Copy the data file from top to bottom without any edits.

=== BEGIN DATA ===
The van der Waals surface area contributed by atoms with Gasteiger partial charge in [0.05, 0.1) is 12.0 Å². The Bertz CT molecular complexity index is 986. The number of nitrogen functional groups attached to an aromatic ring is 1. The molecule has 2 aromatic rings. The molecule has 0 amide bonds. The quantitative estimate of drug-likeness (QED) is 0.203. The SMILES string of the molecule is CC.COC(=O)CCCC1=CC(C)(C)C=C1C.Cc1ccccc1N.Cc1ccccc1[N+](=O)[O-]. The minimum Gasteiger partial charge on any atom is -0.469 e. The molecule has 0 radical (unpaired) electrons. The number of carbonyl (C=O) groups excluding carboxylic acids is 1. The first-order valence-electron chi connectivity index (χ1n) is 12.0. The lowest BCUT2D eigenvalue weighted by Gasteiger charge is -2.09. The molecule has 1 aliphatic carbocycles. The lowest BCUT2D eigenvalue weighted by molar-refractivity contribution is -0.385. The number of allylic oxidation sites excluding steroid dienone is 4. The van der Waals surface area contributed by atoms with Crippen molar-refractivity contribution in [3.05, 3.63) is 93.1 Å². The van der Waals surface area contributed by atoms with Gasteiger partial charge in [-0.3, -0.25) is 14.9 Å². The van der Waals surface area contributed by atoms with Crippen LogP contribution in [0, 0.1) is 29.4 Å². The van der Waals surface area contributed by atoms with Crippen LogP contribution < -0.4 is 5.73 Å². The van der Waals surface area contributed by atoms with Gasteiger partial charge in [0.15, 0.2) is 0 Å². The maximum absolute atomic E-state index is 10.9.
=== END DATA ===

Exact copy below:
The van der Waals surface area contributed by atoms with Gasteiger partial charge in [0.05, 0.1) is 12.0 Å². The Bertz CT molecular complexity index is 986. The number of nitrogen functional groups attached to an aromatic ring is 1. The molecule has 2 aromatic rings. The molecule has 0 amide bonds. The quantitative estimate of drug-likeness (QED) is 0.203. The SMILES string of the molecule is CC.COC(=O)CCCC1=CC(C)(C)C=C1C.Cc1ccccc1N.Cc1ccccc1[N+](=O)[O-]. The minimum Gasteiger partial charge on any atom is -0.469 e. The molecule has 0 radical (unpaired) electrons. The number of carbonyl (C=O) groups excluding carboxylic acids is 1. The first-order valence-electron chi connectivity index (χ1n) is 12.0. The lowest BCUT2D eigenvalue weighted by Gasteiger charge is -2.09. The molecule has 1 aliphatic carbocycles. The lowest BCUT2D eigenvalue weighted by molar-refractivity contribution is -0.385. The number of allylic oxidation sites excluding steroid dienone is 4. The van der Waals surface area contributed by atoms with Crippen molar-refractivity contribution in [3.05, 3.63) is 93.1 Å². The van der Waals surface area contributed by atoms with Gasteiger partial charge in [-0.3, -0.25) is 14.9 Å². The van der Waals surface area contributed by atoms with Crippen LogP contribution in [0, 0.1) is 29.4 Å². The van der Waals surface area contributed by atoms with Crippen LogP contribution < -0.4 is 5.73 Å². The van der Waals surface area contributed by atoms with Gasteiger partial charge in [0.15, 0.2) is 0 Å². The maximum absolute atomic E-state index is 10.9.